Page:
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The automation of extracting chemical names from text has significant value to biomedical and life science research. A major barrier in this task is the difficulty of getting a sizable and good quality data to train a reliable entity extraction model. Another difficulty is the selection of informative features of chemical names, since comprehensive domain knowledge on chemistry nomenclature is required. Leveraging the random text generation techniques, we explore the idea of automatically creating training sets for the task of chemical name extraction. Assuming the availability of an incomplete list of chemical names, called a dictionary, we are able to generate well-controlled, random, yet realistic chemical-like training documents. We statistically analyze the construction of chemical names based on the incomplete dictionary, and propose a series of new features, without relying on any domain knowledge. Compared to state-of-the-art models learned from manually labeled data and domain knowledge, our solution shows better or comparable results in annotating real-world data with least human effort. Moreover, we report an interesting observation about the language for chemical names. That is, both the structural and semantic components of chemical names follow Zipfian distribution, which shows resemblance to many natural languages.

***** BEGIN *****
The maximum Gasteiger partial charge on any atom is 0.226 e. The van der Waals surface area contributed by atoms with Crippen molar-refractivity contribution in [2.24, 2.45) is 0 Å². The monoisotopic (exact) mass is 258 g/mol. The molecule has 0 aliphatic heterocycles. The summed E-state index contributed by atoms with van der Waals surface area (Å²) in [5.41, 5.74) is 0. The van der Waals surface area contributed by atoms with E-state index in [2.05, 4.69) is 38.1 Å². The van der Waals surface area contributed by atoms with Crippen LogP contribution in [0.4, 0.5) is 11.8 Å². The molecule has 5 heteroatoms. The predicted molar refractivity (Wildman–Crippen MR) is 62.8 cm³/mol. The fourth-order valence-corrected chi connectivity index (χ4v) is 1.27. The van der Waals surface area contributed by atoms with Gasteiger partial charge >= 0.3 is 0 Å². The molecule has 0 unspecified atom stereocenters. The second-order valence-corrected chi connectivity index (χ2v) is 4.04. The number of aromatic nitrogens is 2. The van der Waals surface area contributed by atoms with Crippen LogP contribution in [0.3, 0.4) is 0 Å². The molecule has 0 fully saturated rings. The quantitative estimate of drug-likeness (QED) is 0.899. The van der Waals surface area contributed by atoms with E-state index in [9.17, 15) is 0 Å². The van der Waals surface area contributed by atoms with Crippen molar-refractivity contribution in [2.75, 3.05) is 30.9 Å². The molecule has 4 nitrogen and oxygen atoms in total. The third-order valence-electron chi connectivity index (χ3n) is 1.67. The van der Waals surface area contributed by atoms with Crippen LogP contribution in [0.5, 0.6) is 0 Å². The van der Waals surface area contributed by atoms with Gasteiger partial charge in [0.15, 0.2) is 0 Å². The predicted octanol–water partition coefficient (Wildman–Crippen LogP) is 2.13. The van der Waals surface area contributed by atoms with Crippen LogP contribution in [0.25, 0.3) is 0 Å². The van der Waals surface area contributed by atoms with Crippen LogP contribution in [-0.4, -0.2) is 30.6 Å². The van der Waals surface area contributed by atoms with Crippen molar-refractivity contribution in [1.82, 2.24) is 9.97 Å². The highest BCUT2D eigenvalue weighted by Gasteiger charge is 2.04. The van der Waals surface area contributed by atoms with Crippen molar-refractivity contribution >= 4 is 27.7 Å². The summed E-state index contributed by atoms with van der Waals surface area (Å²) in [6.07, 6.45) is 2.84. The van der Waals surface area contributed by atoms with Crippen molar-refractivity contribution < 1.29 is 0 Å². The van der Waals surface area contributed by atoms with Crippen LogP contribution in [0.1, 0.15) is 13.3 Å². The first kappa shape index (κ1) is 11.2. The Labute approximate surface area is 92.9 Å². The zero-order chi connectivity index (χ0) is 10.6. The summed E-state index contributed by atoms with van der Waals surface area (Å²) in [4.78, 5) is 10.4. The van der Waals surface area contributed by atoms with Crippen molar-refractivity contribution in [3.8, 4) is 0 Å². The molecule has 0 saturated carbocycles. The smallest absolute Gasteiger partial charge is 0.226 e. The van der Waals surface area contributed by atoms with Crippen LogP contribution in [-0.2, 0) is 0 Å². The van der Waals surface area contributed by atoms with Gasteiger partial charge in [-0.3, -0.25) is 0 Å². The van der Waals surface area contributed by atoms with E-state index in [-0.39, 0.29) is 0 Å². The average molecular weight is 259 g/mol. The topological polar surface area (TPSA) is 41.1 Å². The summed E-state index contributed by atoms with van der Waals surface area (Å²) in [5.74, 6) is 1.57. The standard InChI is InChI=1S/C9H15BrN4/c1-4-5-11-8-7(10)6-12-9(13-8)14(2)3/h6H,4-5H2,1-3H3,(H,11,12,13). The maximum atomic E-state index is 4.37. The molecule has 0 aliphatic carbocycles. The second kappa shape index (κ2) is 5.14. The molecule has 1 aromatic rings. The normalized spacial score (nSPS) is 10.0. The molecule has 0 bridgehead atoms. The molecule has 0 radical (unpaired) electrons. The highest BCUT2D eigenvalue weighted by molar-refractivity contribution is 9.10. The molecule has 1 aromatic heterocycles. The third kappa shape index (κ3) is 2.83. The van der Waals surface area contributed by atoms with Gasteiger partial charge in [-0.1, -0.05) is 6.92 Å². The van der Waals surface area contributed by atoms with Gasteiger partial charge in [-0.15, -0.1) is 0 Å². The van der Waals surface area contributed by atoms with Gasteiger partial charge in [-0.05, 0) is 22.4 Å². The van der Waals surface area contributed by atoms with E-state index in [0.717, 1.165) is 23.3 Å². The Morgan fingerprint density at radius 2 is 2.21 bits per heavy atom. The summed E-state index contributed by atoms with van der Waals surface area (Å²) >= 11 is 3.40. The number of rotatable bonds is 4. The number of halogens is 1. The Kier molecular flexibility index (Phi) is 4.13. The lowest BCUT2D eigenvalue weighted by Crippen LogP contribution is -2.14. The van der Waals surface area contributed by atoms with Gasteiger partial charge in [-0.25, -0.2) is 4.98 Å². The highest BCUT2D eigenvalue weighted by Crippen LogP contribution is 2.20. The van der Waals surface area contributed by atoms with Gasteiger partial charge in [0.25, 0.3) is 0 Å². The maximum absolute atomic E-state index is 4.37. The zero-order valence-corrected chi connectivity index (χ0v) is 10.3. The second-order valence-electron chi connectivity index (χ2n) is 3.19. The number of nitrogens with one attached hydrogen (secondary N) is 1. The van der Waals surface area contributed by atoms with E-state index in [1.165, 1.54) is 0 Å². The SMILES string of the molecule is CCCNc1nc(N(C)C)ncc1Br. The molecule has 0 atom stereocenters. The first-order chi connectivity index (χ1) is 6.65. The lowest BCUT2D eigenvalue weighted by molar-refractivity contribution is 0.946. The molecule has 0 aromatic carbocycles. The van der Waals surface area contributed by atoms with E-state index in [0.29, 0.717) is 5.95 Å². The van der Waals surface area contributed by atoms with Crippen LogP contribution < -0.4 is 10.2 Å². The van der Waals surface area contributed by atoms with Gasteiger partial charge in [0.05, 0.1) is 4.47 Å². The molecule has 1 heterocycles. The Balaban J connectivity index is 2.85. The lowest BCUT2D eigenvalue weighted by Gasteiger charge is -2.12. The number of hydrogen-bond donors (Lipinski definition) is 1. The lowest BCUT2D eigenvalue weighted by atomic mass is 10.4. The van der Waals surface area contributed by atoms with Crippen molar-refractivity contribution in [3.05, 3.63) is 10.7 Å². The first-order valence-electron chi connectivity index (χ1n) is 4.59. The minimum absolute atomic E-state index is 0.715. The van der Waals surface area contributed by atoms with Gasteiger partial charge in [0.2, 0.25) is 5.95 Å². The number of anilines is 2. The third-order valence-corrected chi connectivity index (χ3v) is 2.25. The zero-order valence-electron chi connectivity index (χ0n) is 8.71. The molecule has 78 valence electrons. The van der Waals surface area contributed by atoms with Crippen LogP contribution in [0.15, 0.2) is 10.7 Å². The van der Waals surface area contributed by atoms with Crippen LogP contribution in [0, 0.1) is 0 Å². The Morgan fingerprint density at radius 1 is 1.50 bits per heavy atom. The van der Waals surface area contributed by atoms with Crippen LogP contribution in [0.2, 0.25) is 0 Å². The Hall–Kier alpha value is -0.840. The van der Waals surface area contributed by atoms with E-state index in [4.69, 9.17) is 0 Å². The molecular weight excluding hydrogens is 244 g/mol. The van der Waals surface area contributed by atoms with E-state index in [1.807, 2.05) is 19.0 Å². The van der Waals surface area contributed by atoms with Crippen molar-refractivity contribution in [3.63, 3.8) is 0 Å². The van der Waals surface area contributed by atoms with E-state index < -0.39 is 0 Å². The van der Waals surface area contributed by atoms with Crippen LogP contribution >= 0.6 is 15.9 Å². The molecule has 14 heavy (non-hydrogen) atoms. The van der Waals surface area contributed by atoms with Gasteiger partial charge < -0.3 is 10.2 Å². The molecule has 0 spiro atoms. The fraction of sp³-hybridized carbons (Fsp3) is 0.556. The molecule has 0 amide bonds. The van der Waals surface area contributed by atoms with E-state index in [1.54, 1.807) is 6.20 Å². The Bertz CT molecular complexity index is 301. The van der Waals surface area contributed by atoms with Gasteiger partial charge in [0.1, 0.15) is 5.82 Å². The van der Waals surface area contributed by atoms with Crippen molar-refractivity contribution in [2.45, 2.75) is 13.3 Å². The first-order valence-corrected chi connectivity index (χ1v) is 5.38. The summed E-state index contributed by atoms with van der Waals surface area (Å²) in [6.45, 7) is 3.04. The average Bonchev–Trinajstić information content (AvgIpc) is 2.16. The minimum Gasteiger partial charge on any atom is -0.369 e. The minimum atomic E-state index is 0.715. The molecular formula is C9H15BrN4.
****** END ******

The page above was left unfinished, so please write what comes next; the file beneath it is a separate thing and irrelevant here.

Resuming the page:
Automatic training set generation, Entity Extraction

S. Yan, W. S. Spangler and Y. Chen, "Chemical Name Extraction based on Automatic Training Data Generation and Rich Feature Set," in IEEE/ACM Transactions on Computational Biology and Bioinformatics.
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